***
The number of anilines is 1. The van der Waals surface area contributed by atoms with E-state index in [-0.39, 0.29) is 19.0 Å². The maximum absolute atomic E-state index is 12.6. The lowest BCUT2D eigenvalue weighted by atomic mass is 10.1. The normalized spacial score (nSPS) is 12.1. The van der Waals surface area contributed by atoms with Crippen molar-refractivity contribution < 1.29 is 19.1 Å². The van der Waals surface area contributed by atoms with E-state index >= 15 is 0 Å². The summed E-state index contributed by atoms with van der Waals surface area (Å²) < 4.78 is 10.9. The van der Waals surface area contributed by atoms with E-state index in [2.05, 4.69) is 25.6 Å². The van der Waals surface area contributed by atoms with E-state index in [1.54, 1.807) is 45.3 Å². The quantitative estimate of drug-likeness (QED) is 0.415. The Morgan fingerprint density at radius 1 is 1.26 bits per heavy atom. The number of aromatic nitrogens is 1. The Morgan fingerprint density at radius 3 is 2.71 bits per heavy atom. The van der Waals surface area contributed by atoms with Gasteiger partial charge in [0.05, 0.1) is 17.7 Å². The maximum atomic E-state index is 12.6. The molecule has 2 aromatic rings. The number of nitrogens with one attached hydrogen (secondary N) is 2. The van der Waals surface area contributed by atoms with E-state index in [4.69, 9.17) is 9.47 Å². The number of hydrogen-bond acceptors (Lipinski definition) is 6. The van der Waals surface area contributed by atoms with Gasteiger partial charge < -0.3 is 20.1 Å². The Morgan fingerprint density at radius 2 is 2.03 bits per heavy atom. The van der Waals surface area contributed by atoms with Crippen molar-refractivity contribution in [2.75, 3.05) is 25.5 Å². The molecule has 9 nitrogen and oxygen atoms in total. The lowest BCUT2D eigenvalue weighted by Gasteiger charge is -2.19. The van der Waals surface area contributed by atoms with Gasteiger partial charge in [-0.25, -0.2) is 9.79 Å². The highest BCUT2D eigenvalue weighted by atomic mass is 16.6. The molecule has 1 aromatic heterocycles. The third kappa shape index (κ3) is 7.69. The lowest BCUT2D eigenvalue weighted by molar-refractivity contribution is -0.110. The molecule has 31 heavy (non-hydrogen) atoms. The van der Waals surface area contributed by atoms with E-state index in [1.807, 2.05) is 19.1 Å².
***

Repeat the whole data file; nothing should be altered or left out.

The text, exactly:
The number of anilines is 1. The van der Waals surface area contributed by atoms with E-state index in [-0.39, 0.29) is 19.0 Å². The maximum absolute atomic E-state index is 12.6. The lowest BCUT2D eigenvalue weighted by atomic mass is 10.1. The normalized spacial score (nSPS) is 12.1. The van der Waals surface area contributed by atoms with Crippen molar-refractivity contribution < 1.29 is 19.1 Å². The van der Waals surface area contributed by atoms with E-state index >= 15 is 0 Å². The summed E-state index contributed by atoms with van der Waals surface area (Å²) < 4.78 is 10.9. The van der Waals surface area contributed by atoms with E-state index in [2.05, 4.69) is 25.6 Å². The van der Waals surface area contributed by atoms with E-state index in [1.54, 1.807) is 45.3 Å². The quantitative estimate of drug-likeness (QED) is 0.415. The Morgan fingerprint density at radius 1 is 1.26 bits per heavy atom. The number of aromatic nitrogens is 1. The Morgan fingerprint density at radius 3 is 2.71 bits per heavy atom. The van der Waals surface area contributed by atoms with Gasteiger partial charge in [0.05, 0.1) is 17.7 Å². The maximum atomic E-state index is 12.6. The molecule has 2 aromatic rings. The number of nitrogens with one attached hydrogen (secondary N) is 2. The van der Waals surface area contributed by atoms with E-state index in [4.69, 9.17) is 9.47 Å². The number of hydrogen-bond acceptors (Lipinski definition) is 6. The van der Waals surface area contributed by atoms with Gasteiger partial charge < -0.3 is 20.1 Å². The Morgan fingerprint density at radius 2 is 2.03 bits per heavy atom. The van der Waals surface area contributed by atoms with Crippen molar-refractivity contribution in [2.75, 3.05) is 25.5 Å². The molecule has 9 nitrogen and oxygen atoms in total. The lowest BCUT2D eigenvalue weighted by Gasteiger charge is -2.19. The van der Waals surface area contributed by atoms with Gasteiger partial charge in [-0.25, -0.2) is 9.79 Å². The highest BCUT2D eigenvalue weighted by atomic mass is 16.6. The molecule has 1 aromatic heterocycles. The third kappa shape index (κ3) is 7.69. The lowest BCUT2D eigenvalue weighted by molar-refractivity contribution is -0.110. The molecule has 31 heavy (non-hydrogen) atoms. The van der Waals surface area contributed by atoms with E-state index in [1.807, 2.05) is 19.1 Å².